Tribe chief Juliao Ussaca and her husband, Alberto Langa, had experienced flooding so many times over the years that they longed to build a more secure home of their own in Mohalaz. They both did seasonal work on a farm, and their incomes were unsteady. They spent almost all of their money on cement bricks at a cost of 15 Mozambican meticais (32 American cents) each. To make their dream come true sooner, they lived very frugally; sometimes a meal consisted of nothing more than a cup of hot sugary water. But still they had a long way to go before they could attain their goal.

On average, each Mozambican earns less than two dollars a day, just enough to buy a bottle of low-grade cooking oil and three pieces of bread. As if that weren’t bad enough, prices on the most commonly used daily necessities went up in the second half of 2015, which drew a lot of complaints.

There are people who are even worse off than the average. Some people scavenge at landfills all their lives for things that they may sell to recyclers. Some make their living selling low-priced drinks or snacks. These people can barely keep themselves fed or sheltered, and the floods just made their lives more difficult.


In a garbage dump in Hulene, near Maputo, a woman scavenges for things to sell. Seven hundred families rely on this landfill for their livelihoods. It is scheduled to shut down in 2017, and nobody really knows what impact that will have on these families.


Expanding ripples of love

After 470 years of Portuguese colonial rule, Mozambique won independence in 1975. Two years later, civil war erupted. It lasted 16 years, resulting in more than a million people dead and forcing 40 percent of the population to flee the country. The war also severely damaged the nation’s economy and basic infrastructure. Agricultural land lay in waste, contributing to massive famine.

Twenty-two years have passed since the end of the civil war. Because the country is rich in mineral deposits and natural gas, it has enjoyed rapid economic growth in recent years. However, the influx of wealth, while making some people wealthy, has not trickled down to the people at the bottom of the economic food chain. They still suffer from poverty, disease, and illiteracy, just as their forebears did.

Denise Tsai, originally from Taiwan, has lived in Mozambique since 2008. She became a Tzu Chi volunteer in 2012. She has been in and out of many communities to provide what help she can to local people in her adopted home. “Five hundred years of unrest has made habitual skeptics out of Mozambicans,” Tsai said, drawing on her observations. “They’re more liable to envy and don’t trust other people, and they lack a sense of mutual help and cooperation.”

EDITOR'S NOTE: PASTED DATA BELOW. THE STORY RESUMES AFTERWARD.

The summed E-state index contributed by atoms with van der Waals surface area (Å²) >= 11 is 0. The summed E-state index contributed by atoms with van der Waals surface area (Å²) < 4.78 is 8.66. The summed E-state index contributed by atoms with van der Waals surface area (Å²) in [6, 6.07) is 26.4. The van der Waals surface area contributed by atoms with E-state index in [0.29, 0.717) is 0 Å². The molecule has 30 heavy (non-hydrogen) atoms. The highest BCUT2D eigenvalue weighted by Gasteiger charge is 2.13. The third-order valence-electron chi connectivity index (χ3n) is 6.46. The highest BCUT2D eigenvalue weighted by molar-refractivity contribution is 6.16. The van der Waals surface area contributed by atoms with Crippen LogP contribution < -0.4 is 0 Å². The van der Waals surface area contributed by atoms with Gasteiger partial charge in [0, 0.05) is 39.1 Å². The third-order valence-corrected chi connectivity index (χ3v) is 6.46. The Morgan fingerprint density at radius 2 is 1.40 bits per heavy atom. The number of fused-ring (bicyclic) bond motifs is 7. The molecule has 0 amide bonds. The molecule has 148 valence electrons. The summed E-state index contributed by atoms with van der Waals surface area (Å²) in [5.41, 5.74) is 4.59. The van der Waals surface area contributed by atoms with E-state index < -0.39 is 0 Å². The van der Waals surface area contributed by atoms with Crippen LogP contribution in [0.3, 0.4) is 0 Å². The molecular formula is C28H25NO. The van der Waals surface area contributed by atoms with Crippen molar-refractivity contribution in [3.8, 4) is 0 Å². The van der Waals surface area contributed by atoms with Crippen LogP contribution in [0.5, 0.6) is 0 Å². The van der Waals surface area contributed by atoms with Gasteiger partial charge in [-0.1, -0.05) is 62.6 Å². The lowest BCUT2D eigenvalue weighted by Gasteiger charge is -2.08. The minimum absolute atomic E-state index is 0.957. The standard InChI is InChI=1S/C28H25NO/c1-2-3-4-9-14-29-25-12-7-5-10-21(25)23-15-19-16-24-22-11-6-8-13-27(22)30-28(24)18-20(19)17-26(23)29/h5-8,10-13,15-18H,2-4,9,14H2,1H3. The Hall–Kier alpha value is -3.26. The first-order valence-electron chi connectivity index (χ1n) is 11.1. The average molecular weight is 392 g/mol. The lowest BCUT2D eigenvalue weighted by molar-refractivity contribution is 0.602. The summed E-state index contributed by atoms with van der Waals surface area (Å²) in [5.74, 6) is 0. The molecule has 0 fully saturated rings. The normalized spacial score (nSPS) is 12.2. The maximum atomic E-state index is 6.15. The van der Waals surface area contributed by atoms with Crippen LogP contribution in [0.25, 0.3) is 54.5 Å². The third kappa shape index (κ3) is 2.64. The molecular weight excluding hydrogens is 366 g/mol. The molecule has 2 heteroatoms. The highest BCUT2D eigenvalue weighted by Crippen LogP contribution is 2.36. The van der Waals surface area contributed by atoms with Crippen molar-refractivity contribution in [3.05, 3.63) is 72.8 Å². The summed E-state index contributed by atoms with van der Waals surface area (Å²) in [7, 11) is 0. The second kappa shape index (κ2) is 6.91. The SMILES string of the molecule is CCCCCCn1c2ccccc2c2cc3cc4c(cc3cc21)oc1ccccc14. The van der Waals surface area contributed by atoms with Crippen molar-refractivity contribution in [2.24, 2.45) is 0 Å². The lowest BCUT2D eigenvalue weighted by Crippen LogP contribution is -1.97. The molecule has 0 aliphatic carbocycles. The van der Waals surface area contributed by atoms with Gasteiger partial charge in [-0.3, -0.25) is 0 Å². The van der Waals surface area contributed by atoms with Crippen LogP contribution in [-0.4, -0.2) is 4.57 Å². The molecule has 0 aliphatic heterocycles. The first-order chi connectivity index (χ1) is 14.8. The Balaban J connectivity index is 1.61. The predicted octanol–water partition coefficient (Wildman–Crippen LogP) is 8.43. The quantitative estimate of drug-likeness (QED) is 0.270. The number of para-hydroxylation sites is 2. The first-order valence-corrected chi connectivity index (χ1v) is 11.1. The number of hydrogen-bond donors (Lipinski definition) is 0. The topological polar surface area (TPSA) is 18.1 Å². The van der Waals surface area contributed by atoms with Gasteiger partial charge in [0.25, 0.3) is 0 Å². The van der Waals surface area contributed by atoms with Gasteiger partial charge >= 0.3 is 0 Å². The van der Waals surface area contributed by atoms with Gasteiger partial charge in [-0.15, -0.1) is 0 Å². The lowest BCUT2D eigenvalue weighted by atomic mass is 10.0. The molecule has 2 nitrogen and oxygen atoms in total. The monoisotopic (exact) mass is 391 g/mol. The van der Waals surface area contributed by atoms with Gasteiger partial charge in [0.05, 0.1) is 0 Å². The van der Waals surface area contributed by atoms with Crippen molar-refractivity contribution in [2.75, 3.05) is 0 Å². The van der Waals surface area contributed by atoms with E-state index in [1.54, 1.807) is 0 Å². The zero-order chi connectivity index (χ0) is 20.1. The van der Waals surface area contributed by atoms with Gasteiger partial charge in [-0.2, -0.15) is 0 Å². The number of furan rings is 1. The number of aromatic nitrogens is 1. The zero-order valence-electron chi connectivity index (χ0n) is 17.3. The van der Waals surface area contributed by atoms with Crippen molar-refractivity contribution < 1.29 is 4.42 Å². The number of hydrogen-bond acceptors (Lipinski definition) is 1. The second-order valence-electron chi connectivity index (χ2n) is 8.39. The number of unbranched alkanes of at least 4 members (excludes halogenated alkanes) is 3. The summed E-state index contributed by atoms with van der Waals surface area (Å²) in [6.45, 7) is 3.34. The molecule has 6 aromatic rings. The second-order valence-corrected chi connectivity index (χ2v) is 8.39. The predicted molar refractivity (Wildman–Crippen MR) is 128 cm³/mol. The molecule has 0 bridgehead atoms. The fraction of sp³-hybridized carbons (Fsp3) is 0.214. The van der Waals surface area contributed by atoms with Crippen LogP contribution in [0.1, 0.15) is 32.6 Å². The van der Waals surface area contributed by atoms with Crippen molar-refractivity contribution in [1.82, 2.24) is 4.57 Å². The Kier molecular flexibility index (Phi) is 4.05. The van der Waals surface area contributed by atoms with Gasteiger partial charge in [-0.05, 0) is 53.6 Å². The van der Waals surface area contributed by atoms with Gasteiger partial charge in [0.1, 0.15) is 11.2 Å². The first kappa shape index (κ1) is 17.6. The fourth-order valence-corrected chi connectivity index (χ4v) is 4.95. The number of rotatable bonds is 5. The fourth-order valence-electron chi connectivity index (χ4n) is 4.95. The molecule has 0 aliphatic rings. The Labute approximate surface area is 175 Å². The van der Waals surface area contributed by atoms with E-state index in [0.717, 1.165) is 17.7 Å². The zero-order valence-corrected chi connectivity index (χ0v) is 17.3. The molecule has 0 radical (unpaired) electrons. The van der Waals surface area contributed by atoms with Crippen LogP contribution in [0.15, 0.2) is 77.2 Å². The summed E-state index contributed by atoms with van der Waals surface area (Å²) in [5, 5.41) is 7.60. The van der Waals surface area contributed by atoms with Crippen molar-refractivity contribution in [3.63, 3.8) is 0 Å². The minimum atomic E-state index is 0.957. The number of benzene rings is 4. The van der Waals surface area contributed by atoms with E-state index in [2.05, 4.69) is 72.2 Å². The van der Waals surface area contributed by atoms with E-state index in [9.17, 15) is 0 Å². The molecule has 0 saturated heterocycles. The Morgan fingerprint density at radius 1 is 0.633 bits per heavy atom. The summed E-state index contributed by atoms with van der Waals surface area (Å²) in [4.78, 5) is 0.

She continued: “Life has been too harsh for them. They’ve been too poor for too long. I can understand why they think only of their own interests.” That is why whenever she and other volunteers go into communities, they share with residents the ideas of altruism, mutual help, and gratitude—things that make one rich spiritually.

Fellow volunteers Victoria Manhique, Rebecca Mabunda, Paula Malendze, and Celeste Alfredo concurred with her assessment of fellow Mozam­bicans. They have all been volunteers for at least two years. They shared what they once saw in a flooded community to illustrate their point: “When we visited that flooded community, people were just sitting around waiting for help. We weren’t surprised. In fact, we used to be just like them. We felt sorry for ourselves, and we thought that we were so poor that we could take others’ help for granted.”

As they went on to clean up the neighborhood and ask the residents how they were doing and whether or not they needed help, some asked them in puzzlement: Who are you? Where are you from? Why did you come here to help us?

The volunteers answered their questions, and they invited the residents to join in their effort. But their invitations largely fell on deaf ears. Rebecca Mabunda calmly said, “We didn’t force the issue. Now whenever we go into communities to provide food, make home visits, or hold information sessions about Tzu Chi, we tell people about the ideal of Great Love taught by Master Cheng Yen. We hope to help people to gradually become familiar with our foundation and our work.”